Meng Foon is a race relations commissioner. He is fluent in English, Te Reo Maori, Cantonese and Seyip (from southern China).

OPINION: As the nation celebrates another Waitangi Day, it is time once and for all to put our collective weight behind raising and sustaining a beautiful taonga that sits right under our noses, or perhaps on the tip of our languages.

Te reo Māori, alongside New Zealand Sign Language, is an official language of Aotearoa New Zealand, which is fitting, but there is a sad element to this.

English is a de facto official language due to the number of people who speak it. It is not endangered and does not need the protection granted to te reo Māori, a protection which is finally described in Te Tiriti o Waitangi and more recently in the United Nations Declaration on the Rights of Indigenous Peoples.

Race relations commissioner Meng Foon said it was time for the government to invest in ensuring the spread of te reo.

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Race relations commissioner Meng Foon said it was time for the government to invest in ensuring the spread of te reo.

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One way to protect and even strengthen the position of te reo Māori in Aotearoa is to add it to our core subjects in schools. I have shared my thoughts with Members of Parliament because there is momentum that we cannot afford to lose.

Much of this wave of support was created by kōhanga reo generations who helped spread the language into homes, whānau, and circles of influence. Te reo is popping up in all sectors of society – in our news shows, popular music and social media trends – but more needs to be done to ensure it’s not a fleeting fad. It’s time to make te reo a core subject in schools, and for the government to invest in making sure that happens.

Early missionaries such as Henry Williams learned to speak te reo, but this changed as new settlers arrived.

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Early missionaries such as Henry Williams learned to speak te reo, but this changed as new settlers arrived.

It must be remembered that the only reason te reo Māori revitalization is a topic is because of the negative impacts of colonization. In the early years after the signing of Te Tiriti, Te reo was still the most widely used language across the country, and many prominent Pākehā and missionaries learned to speak it.

In the latter part of the 19th century, the pendulum swung with the influx of new settlers, and talk of te reo was actively discouraged, despite its value to Māori. Te reo was removed, with a new emphasis on assimilation, and generations of tangata whenua were punished for speaking their language.

However, mending is not the main reason why reo should become a core subject in schools. The government has already seen the need to teach local history. Learning about our history is an absolute must, with discussions around events such as the New Zealand wars a must. Te reo can also play a role in providing context, understanding and empathy between Maori and non-Maori.

Awapuni School in Palmerston North uses te reo in all facets of its learning (file photo).

DAVID UNWIN/Stuff

Awapuni School in Palmerston North uses te reo in all facets of its learning (file photo).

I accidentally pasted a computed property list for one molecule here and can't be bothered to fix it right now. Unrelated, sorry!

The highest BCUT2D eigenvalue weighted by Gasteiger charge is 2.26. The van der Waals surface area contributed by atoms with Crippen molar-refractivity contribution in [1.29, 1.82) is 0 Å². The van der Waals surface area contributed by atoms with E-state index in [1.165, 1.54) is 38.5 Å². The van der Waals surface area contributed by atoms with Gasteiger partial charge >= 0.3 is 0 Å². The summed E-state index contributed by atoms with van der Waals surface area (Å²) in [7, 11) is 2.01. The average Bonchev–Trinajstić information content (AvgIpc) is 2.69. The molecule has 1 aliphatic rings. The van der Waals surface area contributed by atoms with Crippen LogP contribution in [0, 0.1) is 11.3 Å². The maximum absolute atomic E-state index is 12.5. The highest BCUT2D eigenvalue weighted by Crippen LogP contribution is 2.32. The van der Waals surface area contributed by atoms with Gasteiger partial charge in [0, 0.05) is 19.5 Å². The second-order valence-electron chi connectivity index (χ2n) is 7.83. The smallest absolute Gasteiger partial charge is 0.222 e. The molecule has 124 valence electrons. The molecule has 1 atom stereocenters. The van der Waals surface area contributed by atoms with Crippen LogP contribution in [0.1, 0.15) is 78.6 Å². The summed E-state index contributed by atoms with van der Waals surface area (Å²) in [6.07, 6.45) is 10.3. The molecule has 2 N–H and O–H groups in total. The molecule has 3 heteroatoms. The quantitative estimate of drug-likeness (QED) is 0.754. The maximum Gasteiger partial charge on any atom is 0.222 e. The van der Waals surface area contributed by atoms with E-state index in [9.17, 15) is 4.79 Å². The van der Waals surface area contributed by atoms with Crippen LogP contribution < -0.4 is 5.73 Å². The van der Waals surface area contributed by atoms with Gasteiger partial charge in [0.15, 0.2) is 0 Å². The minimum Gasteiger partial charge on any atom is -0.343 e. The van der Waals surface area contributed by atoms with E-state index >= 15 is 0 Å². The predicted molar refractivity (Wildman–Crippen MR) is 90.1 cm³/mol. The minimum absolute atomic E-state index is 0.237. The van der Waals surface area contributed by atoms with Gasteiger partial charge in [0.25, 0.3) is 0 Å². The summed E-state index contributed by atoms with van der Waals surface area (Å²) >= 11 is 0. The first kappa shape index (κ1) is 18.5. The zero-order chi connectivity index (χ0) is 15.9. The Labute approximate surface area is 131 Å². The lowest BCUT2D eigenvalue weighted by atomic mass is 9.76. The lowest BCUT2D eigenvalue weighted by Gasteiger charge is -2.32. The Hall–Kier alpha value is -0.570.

Ideally, normalizing te reo would help address issues based on colonization and structural racism. As a lifelong student of te reo Māori, it has helped me connect with the communities I serve and bridge the gap between many diverse cultures and tangata whenua. Imagine the potential for generational change if everyone spoke English and Maori at least at a basic level.

When people face such changes, there are often challenges and fear, but we have to overcome that. Tuwhitia te hopo. Banish fear! Overcome it and move forward, and embrace the wonder of a new Aotearoa.

The appetite for the language is there, with Wānanga and adult classes oversubscribed as people, including non-Maori, begin to realize the benefits of being bilingual and coherent in a way unique to New Zealand . Some migrants I spoke to were shocked that the indigenous language was not already taught to everyone in schools.

Te reo supporters, led by kaumātua Te Ouenuku Rene, presented the Maori-language petition to Parliament in September 1972.

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Te reo supporters, led by kaumātua Te Ouenuku Rene, presented the Maori-language petition to Parliament in September 1972.

I understand that the government is working to strengthen Maori education, and its intentions are to be applauded, but the strategy seems to lack teeth in terms of concrete and urgent action. For years we have heard that there are not enough Maori language teachers, and it is true that many popular courses are restricted because of this problem. But instead of raising this excuse again and again, surely it’s time to act.

I would like to see investments in the budget for incentives to increase the number of Maori teachers, to fund our future as a bicultural nation that sees both tangata whenua and tangata tiriti flourishing. Let’s make teaching, both te reo and in general, an attractive profession. Let us support those who wish to serve our future generations.

Fifty years ago, the Maori-language petition was tabled in Parliament, seeking active recognition of te reo Maori. It is time to advance this recognition and safeguard the language for the next 50 years and beyond.

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